Essential tremor is one of the most common movement disorders. And as its name indicates, it affects movements that are essential for daily living — whether it’s picking up a glass of water or grasping and turning a door knob. It often causes shaking of the hands and can be confused with Parkinson’s disease.
If you need to know how much this condition can disrupt someone’s life, just ask Roberto Rodriguez, who recently underwent a minimally invasive procedure at Miami Neuroscience Institute  that involves the most advanced technology to treat essential tremor.
“It has gotten to a point where it’s basically impossible for me to go out and eat,” recalled Mr. Rodriguez. “I can’t eat soup or drink out of a glass, or even a bottle. It’s been tough.”
The technology that would change Mr. Rodriguez’s life is called high-intensity focused ultrasound, or HiFU. It’s only in a few facilities in the United States, including Miami Neuroscience Institute. HiFU sends more than 1,000 beams of ultrasound through the skull to a specific location of the brain. There, sound waves converge and hit and destroy lesions or problem areas, such as those that are “disrupting an abnormal circuit in the brain,” explains neurosurgeon Justin Sporrer, M.D. , with Miami Neuroscience Institute .
“When Mr. Rodriguez came to my office, it was fairly clear that he had essential tremor, which is one of the most common causes of tremor and it’s particularly disabling because it only comes out, or it comes out more, when people go to do an activity,” explains Dr. Sporrer. “So, if they were sitting in a chair, you may not notice it. But as soon as they go to reach for a glass of water, shave their face or eat with a spoon or write with a pencil, it comes out and it makes many of those things impossible.”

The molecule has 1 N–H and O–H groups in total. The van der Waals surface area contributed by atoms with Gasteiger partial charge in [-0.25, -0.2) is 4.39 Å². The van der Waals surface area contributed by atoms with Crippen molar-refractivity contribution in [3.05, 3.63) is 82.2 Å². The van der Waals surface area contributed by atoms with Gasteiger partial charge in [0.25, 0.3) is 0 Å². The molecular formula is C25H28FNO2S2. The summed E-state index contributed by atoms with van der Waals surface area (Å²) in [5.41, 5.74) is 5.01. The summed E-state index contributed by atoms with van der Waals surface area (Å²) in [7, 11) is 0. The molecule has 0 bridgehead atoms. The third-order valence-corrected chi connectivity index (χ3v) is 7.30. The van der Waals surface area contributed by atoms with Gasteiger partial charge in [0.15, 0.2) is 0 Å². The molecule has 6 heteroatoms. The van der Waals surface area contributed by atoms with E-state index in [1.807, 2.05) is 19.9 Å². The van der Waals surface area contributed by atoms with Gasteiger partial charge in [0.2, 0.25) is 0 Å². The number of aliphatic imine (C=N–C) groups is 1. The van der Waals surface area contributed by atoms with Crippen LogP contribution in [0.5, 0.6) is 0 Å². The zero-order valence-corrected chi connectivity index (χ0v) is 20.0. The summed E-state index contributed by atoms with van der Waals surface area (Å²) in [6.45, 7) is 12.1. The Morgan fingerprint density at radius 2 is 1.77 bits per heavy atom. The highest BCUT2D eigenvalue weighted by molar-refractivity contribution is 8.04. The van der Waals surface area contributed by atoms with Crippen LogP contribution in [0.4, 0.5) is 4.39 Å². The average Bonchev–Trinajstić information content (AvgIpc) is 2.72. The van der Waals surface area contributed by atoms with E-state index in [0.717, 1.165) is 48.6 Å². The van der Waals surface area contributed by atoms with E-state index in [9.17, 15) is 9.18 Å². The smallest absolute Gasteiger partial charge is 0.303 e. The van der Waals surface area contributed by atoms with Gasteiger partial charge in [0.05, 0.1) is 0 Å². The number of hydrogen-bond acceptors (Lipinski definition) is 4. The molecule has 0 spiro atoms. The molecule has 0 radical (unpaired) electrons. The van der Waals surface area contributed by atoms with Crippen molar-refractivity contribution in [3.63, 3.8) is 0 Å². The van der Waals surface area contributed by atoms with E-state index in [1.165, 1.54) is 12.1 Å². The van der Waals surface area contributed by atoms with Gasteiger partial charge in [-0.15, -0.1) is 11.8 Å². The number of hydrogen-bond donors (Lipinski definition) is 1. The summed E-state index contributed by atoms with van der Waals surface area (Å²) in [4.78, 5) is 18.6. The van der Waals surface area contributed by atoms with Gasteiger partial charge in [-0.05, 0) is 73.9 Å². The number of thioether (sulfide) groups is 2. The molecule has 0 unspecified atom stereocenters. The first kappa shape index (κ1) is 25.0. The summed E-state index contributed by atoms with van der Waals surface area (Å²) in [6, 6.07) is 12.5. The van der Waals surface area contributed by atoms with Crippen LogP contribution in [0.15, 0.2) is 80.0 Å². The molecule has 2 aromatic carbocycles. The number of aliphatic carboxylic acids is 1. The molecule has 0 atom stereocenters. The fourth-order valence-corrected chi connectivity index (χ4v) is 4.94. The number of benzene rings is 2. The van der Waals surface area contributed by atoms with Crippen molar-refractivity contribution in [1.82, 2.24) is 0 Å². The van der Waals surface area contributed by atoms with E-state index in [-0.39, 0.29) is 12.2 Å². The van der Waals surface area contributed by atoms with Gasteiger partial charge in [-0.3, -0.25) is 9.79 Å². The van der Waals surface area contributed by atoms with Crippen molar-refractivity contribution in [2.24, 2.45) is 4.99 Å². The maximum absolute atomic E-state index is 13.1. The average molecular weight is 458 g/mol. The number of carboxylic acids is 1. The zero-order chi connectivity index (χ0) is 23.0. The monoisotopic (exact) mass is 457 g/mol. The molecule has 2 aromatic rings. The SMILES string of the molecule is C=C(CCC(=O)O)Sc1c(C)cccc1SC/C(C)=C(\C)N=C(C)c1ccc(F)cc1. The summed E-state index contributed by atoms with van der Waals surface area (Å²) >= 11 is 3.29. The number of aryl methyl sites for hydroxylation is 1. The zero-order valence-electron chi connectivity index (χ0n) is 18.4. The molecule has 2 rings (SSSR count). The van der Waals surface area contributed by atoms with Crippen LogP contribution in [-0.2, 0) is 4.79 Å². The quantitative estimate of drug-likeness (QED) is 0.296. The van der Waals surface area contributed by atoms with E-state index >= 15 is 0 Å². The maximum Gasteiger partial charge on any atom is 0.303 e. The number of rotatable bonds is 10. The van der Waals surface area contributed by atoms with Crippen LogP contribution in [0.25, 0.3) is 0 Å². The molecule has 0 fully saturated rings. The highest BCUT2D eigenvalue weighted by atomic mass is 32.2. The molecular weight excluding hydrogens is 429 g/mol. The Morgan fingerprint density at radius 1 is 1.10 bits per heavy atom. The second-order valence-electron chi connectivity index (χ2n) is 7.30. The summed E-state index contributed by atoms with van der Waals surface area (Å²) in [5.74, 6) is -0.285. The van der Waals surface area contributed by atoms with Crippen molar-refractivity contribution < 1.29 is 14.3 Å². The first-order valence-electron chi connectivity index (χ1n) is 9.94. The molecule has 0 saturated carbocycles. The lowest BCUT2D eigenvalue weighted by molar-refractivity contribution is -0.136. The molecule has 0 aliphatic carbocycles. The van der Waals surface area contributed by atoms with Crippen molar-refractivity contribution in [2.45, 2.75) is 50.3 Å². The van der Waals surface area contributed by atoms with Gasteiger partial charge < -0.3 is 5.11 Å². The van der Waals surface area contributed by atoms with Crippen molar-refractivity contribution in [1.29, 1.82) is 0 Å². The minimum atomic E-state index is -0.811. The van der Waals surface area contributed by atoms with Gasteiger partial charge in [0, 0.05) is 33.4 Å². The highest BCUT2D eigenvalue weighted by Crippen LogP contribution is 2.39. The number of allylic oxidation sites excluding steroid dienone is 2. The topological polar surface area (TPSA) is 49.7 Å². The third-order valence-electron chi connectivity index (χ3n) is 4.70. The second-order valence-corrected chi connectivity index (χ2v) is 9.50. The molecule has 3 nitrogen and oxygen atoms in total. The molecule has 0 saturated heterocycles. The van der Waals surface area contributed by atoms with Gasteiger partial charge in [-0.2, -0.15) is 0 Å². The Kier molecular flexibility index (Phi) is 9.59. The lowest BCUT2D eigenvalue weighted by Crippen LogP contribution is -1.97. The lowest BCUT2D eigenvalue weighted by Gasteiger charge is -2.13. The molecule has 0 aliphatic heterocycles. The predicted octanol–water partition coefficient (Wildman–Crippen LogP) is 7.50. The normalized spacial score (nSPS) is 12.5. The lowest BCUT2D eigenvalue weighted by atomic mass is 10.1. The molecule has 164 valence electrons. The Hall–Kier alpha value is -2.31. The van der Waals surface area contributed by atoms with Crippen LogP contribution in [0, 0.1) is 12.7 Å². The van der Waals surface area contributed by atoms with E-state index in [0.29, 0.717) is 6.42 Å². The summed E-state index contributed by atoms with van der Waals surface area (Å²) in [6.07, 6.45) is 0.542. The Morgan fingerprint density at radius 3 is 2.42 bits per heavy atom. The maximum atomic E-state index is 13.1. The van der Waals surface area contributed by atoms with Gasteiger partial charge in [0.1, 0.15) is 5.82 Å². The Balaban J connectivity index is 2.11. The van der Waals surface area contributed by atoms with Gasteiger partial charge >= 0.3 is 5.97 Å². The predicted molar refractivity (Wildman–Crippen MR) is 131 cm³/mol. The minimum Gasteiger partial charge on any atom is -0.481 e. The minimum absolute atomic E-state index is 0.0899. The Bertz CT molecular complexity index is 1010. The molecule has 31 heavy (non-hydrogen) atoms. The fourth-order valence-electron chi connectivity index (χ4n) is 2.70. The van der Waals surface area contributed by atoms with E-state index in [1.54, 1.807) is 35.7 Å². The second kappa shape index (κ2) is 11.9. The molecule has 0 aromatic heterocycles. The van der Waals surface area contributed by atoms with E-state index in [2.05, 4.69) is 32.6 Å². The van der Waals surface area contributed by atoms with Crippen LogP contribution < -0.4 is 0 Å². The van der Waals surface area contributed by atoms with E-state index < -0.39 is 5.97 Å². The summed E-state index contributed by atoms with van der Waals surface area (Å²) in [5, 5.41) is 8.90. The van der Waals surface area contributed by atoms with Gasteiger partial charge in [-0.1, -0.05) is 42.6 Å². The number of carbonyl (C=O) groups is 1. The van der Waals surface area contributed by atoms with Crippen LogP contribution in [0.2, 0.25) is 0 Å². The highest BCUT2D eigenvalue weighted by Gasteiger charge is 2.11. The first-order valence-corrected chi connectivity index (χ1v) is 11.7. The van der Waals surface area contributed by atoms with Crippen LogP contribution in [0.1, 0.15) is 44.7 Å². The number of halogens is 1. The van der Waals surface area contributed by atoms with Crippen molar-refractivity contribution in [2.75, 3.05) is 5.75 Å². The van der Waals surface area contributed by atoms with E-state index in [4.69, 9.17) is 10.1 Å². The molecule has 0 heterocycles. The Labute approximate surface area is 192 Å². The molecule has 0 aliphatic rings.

HiFU is a technology that creates an ablation at a very specific target in the brain. An ablation involves a procedure to scar or destroy tissue. “What we are doing is disrupting an abnormal circuit in the brain,” says Dr. Sporrer. “So, if you think of all the activities that our brain performs, it’s not one neuron causing your arm to move, it’s a whole series of thousands of neurons that are connected to each other. And smooth movements rely on the smooth communication between those neurons.”
With HiFU, patients are given one or more “sonications,” or energy blasts to the area, in one sitting. Between sonications, physicians talk with the patients and ask them to perform tasks that would normally be difficult. If the patient still has some tremor, another sonication may be performed. At Miami Cancer Institute, HiFU will be used in clinical trials for patients of all ages who have recurrent brain cancers. The procedure is non-invasive, and there’s no need for anesthesia. It also avoids radiation and doesn’t damage nearby tissues.
In the case of Mr. Rodriguez, the HiFU procedure was a resounding success, says Dr. Sporrer.
“I am still surprised every time I see it, and the patients often are you know either laughing or crying out of joy because the effects are so dramatic,” said Dr. Sporrer. “So, when we just finished taking him back to see his wife (after the procedure), he immediately held his hand up so that he could show her that it’s no longer shaking. He was able to write a whole sentence and it was legible. And he was able to grasp a glass of water and bring it up to his lips with no stilling. And it’s just very satisfying.”
A very grateful Mr. Rodriguez says he feels like a new person.
“First of all, I would say thank you and I’d like to encourage people that might be suffering from this situation — please go check it out,” says Mr. Rodriguez. “It’s not painful at all. And, believe me, you’re going to know the difference — it’s like you’re feeling brand new again.”